In one approach to this problem, a thermoplastic sleeve is used as a splice between two lengths of duct. When flames or high temperature fluids pass through the duct, the sleeve is softened and collapses, blocking flow through the duct and permitting entry of outside air. However this system has some disadvantages, including the fact that the integrity of the fiberglass duct is compromised and that the direct exposure of the plastic sleeve to the ambient atmosphere tends to make the softening temperature of the sleeve less certain.

It is an object of the present invention to provide a new and improved fire protection system for use with high temperature corrosion resistant ducts, which system does not utilize any metal components so that the corrosive fluid handling capabilities of the duct is not adversely affected and which does not require any breaks in the duct. A further object is to provide such a fire protection system which is simple, easy to install, and relatively inexpensive.

SUMMARY OF THE INVENTION

A thermoplastic sleeve is disposed within a fiberglass duct as a liner, with the sleeve fixed to the duct at the downstream end of the sleeve. When flames or high temperature fluids pass through the duct, the sleeve is softened and collapses, with the force of gravity and the force of the moving fluid aiding the collapse. The collapsed sleeve blocks flow in the duct and prevents movement of the flame along the duct. Various thermoplastic materials can be used, depending upon the temperature at which the system is to become operable.

BRIEF DESCRIPTION OF THE DRAWING

FIG. 1 is a view partly in section illustrating a fire protection system incorporating the presently preferred embodiment of the invention; and

FIG. 2 is a view of a portion of FIG. 1 showing the sleeve in the collapsed position.

DESCRIPTION OF THE PREFERRED EMBODIMENT

FIG. 1 illustrates a piece of fiberglass duct 10 joined to another piece of fiberglass duct 11 by a conventional joint 12. The duct 11 provides an input to a blower 13 with an outlet duct 14. This is a typical installation of fiberglass ducting for moving corrosive vapors.

A thermoplastic sleeve 18 is positioned within the duct 10, snugly fitting the inner wall of the duct as a liner. The downstream end 19 of the sleeve is fixed to the duct 10, typically by a length of fiberglass 20 impregnated with an appropriate resin for bonding to the material of the duct and the material of the sleeve.

In a typical installation, the fiberglass duct may be in the order of one foot to three feet in diameter and the thermoplastic sleeve may be in the order of four feet to eight feet in length. Of course the invention is not limited to these particular dimensions and smaller or larger dimensions may be utilized. The sleeve is formed of a thermoplastic which remains stiff at the normal operating temperature, while softening but not melting or vaporizing at the higher temperature produced by flame. A presently preferred material is rigid polyvinyl chloride, with a 1/16 inch wall thickness for smaller diameters and a 1/8 inch wall thickness for larger diameters, such as 1/16 inch for a one foot diameter sleeve and 1/8 inch for a two foot diameter sleeve and larger. Other thermoplastic materials which may be used for the sleeve are acrylonitrile-butadiene-styrene, rubber modified styrene, polyvinyl dichloride, polyproplyene, polyethylene, cellulose acetate butyrate, polyacepal, and Teflon.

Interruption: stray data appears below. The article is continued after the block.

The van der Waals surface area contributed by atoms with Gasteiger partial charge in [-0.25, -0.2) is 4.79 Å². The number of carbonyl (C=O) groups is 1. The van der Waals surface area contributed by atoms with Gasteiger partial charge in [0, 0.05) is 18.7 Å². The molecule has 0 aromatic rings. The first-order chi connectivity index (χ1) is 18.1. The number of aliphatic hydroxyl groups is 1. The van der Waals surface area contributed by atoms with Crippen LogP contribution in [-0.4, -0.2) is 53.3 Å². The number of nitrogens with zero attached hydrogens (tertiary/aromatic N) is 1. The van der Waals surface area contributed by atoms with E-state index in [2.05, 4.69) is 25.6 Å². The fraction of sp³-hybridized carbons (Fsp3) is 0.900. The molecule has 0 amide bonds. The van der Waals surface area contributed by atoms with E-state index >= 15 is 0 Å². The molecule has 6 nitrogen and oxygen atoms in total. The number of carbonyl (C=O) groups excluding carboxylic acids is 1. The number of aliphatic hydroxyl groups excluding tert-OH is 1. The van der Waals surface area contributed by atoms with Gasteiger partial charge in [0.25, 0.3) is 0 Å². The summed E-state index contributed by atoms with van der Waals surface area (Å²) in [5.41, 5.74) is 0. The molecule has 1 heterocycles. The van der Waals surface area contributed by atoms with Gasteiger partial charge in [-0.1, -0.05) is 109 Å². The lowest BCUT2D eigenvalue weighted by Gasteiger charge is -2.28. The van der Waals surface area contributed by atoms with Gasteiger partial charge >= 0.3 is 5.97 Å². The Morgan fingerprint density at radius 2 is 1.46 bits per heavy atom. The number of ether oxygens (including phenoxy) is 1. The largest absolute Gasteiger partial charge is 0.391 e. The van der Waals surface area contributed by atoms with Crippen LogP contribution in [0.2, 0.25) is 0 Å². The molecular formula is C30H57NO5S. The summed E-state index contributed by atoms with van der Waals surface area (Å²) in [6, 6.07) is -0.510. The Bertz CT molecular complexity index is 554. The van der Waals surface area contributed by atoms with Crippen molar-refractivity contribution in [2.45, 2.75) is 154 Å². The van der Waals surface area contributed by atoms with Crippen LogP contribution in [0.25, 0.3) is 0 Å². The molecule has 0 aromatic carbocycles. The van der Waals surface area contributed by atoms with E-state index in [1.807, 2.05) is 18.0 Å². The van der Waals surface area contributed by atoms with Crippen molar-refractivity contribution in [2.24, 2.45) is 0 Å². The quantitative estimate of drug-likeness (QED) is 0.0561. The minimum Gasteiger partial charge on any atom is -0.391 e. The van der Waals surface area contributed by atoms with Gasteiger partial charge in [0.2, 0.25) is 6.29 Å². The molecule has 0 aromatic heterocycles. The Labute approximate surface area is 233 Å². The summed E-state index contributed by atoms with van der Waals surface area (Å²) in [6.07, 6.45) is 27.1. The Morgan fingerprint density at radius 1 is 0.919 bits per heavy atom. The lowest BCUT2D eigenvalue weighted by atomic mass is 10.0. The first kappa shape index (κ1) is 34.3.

In operation, the vapor or gas or other fluid is moved through the duct from right to left as viewed in FIG. 1. If for any reason there is a flame in the duct or a fluid with very high temperature, the plastic sleeve will soften and collapse under the influence of gravity and the force produced by the moving fluid, to the position shown in FIG. 2. The collapsed sleeve serves to block flow through the duct, thereby preventing the exhaust blower from sucking the flame through the ducting system. It will be understood that the temperature at which the sleeve softens and collapses can be varied by utilizing various materials for the thermoplastic sleeve.

Claims (3)

We claim:
1. A fire protection system for horizontally disposed ducting comprising:
a length of fiberglass duct of uniform diameter and having a continuous inner wall and having a flow path therethrough from an inlet to an outlet; and
a thermoplastic sleeve of uniform diameter and having a continuous wall and positioned entirely within said duct resting against said continuous inner wall of said duct as a liner coaxial with said duct in self-supporting relation, with the end of said sleeve closest to said outlet affixed to said duct and with said sleeve maintaining its position in contact with said duct inner wall prior to heat softening without any sleeve internal support other than that which affixes said sleeve outlet end to said duct;